When defining career success, the things that come to the minds of most Singaporeans would be job titles, promotions, degrees, and great salaries, just to name a few.
But of course, not everyone thinks the same way. They are the outliers. The few who define career success beyond just mere personal gain. The ones who make it their mission to make the world better for everyone.
Sounds too good to be true? Meet Christopher Leow and Joline Tang.
Mr Green Fingers: Christopher Leow
As an urban farmer in Singapore, Chris has spent the last decade working from “Farm to Table”, exploring all areas of the food system. Extremely passionate about sustainable food systems, he enjoys working around sustainable food production and sustainable food consumption.
In his own words:
“We need to change what and how we eat, and the way we grow food, to reduce the impact of our current agriculture system.”
Chris currently works for Edible Garden City, as the head farmer of the CapitaSpring farm. Away from dirt and soil, he is also an adjunct lecturer at Republic Polytechnic teaching the Urban Agriculture Technology diploma course.
Eco Woman: Joline Tang
Combining her passion for the environment and strong entrepreneurial spirit, Joline is the founder of The Sustainability Project. This Singapore-based business aims to encourage and inspire the adoption of a low or zero waste lifestyle. Through her business platform, she hopes to spread the message of caring for planet Earth.
In her own words:
“Our mission is to educate what sustainability means and to inspire people to take small steps, do good and be changemakers in the community.”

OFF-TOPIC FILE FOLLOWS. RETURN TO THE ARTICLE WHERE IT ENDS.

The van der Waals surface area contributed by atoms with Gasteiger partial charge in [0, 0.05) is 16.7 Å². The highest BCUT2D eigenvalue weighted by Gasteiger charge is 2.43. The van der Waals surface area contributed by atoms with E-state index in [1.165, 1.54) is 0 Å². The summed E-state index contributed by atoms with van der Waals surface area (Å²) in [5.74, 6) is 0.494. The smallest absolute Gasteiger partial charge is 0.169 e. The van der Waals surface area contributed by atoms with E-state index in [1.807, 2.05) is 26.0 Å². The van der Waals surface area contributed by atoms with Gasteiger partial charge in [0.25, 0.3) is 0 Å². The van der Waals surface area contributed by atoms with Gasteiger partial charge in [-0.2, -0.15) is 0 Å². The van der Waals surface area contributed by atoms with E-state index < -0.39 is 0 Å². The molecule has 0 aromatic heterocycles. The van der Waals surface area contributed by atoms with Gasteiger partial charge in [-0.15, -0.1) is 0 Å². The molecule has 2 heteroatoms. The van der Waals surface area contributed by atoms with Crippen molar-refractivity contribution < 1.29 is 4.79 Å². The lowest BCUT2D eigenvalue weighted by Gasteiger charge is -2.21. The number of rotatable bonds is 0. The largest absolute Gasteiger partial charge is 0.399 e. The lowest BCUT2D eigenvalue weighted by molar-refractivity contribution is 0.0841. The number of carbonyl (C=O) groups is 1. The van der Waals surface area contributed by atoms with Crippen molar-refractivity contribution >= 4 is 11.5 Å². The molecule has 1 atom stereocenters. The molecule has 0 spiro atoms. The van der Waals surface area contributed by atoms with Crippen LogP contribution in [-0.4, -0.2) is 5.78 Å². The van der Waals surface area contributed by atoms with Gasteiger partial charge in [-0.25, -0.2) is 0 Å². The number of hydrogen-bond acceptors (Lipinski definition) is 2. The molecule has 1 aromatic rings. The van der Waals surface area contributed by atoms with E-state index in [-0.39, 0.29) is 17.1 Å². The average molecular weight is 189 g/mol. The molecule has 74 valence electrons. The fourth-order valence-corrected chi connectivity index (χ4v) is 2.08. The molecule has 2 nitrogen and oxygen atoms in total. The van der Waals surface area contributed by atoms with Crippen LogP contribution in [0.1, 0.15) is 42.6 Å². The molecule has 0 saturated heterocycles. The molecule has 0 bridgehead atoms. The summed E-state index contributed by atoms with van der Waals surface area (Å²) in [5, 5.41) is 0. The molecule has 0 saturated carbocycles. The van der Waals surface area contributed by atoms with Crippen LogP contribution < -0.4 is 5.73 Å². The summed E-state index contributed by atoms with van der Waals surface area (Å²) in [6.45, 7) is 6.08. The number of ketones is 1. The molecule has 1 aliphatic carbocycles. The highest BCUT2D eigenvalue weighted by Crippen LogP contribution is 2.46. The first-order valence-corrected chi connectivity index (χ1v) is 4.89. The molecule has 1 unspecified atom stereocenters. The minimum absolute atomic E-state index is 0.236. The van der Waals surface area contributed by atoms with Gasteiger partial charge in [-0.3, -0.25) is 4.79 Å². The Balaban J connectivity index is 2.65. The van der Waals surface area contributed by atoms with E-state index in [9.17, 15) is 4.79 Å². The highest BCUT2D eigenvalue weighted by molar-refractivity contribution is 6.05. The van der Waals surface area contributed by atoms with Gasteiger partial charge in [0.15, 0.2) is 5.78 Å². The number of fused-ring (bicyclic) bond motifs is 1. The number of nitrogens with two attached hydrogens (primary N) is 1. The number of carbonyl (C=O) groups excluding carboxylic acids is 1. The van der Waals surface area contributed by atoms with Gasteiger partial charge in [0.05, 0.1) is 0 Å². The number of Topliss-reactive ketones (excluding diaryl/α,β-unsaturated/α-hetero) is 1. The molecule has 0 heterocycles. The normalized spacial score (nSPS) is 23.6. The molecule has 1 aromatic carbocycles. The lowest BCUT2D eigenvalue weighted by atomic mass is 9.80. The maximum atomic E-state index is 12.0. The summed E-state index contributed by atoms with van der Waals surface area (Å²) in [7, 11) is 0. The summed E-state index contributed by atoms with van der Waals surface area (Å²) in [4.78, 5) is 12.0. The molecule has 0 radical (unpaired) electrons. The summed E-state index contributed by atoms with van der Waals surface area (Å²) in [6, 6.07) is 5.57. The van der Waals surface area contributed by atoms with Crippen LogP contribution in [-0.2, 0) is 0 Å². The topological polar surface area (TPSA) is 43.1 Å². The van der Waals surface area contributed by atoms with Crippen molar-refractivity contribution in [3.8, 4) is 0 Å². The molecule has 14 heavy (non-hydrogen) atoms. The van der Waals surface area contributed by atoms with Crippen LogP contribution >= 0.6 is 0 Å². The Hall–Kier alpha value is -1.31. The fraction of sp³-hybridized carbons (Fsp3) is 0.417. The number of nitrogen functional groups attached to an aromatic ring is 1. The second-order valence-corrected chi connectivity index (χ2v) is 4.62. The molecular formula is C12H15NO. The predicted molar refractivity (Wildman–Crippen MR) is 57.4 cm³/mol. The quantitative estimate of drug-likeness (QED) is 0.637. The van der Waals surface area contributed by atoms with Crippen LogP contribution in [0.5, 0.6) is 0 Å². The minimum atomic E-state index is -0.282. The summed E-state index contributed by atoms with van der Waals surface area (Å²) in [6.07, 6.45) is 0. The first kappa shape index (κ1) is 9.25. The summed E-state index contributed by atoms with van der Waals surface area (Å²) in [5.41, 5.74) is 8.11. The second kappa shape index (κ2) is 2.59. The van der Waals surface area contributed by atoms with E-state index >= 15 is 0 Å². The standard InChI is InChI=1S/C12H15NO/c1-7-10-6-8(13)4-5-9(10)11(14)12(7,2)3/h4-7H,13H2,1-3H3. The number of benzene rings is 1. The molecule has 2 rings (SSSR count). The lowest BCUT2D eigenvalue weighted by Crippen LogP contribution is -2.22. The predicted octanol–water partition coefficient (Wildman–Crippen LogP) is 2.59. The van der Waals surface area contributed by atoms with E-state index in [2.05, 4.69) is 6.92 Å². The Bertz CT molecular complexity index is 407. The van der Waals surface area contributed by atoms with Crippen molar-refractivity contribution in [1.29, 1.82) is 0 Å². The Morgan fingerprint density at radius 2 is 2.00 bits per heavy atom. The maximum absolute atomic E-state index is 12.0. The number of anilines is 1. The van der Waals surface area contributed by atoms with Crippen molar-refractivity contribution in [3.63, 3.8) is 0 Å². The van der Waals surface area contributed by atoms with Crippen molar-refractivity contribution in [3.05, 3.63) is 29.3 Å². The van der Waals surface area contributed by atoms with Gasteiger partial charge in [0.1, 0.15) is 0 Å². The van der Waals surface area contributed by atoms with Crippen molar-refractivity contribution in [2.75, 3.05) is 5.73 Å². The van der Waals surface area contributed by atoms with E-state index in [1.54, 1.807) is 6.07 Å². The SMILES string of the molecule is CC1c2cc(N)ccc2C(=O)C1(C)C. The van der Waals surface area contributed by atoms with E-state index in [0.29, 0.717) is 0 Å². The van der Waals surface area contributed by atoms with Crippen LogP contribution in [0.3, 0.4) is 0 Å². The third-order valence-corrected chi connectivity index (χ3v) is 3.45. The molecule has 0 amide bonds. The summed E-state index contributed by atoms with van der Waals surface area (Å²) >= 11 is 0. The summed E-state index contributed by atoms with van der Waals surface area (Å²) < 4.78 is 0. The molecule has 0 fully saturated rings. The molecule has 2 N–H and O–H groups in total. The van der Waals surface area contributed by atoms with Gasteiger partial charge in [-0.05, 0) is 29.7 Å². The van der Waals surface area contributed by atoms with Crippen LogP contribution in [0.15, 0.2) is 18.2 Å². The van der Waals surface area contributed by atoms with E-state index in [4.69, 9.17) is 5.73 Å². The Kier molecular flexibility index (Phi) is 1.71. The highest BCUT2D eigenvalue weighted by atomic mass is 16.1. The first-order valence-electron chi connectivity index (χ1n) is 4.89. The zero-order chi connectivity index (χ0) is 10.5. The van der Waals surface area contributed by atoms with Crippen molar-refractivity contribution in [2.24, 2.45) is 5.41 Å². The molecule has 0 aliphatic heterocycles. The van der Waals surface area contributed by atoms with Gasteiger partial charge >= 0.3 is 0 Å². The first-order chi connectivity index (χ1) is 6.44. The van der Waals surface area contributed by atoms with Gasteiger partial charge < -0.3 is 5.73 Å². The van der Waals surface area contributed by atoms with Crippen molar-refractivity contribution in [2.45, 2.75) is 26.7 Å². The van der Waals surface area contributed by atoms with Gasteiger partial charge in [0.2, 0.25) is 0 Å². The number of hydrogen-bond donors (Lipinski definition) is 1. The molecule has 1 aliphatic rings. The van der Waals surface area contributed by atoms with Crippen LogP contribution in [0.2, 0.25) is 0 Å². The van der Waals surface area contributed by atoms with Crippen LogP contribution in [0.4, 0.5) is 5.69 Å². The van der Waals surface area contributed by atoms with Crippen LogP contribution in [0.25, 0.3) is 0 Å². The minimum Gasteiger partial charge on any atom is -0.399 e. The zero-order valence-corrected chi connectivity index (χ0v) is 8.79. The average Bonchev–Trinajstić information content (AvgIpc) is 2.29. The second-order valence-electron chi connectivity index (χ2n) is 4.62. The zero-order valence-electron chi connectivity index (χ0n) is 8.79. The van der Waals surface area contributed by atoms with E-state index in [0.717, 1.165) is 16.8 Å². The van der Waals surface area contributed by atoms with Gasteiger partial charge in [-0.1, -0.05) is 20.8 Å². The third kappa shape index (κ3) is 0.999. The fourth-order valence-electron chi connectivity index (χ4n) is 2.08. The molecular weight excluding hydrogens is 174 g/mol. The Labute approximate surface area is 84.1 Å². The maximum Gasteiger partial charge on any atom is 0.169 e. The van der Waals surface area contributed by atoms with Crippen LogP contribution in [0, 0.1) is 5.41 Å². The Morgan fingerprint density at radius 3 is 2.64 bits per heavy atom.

If you’re familiar with Captain Planet, popular in the 80s to 90s, Chris and Joline are Singapore’s version of the environmental-saving cartoon hero. The only difference? They are saving the planet in real life.
Workipedia by MyCareersFuture caught up with these busy green heroes to bring you, their stories.
What were you working as previously and why did you choose to work at your current workplace?
Chris: After graduating from university, I got involved in various food and beverage start-ups, including opening my own cafe. After a few years of doing that, I felt that I was not thriving and no longer enjoy working in a cafe. Hence, I decided to backpack around the world to explore more about the journey of food from its source.
Joline: I was already involved in the sustainability industry through my previous work experience in various firms. I was an accountant in a start-up that sold biodegradable and compostable partyware and assisted two accounting firms in sustainability reporting.
Is a degree in the Sciences (botany, food science, etc) a must to pursue a career in the green sector?
Chris: I think having an attitude of willingness and a desire to continually learn is more important, as one naturally finds ways to seek out knowledge in the platforms that suits their own learning style.
Today, there are many online courses to tap into. Perhaps, having a relevant degree will be helpful, but it is not a necessity. I was trained as an aerospace engineer, and I applied my technical knowledge in the design and building of farms.
Working in the green sector will require a wide spectrum of skill sets, and whatever working experiences you have will value add to working in the sustainability sector. Personally, I upskilled myself through a mixture of on-the-job training and online courses or videos.
Joline: Definitely not. I have a degree in accountancy but what I’m doing right now is not much related to what I studied. I believe that if one is genuinely passionate about something, one will find ways and means to gain more knowledge about it.
What got you interested in sustainability? Was there a turning point?
Chris: During my backpacking days, I volunteered at farms in Australia and the States. The turning point was living off-grid in a fully self-sufficient property in New South Wales, Australia. All the family’s food, energy and water were self-sustaining and did not rely on the grid or global and external inputs.
This experience really made me rethink my lifestyle as a city dweller. It inspired me to take the values I had learnt from them and apply them to our city’s context.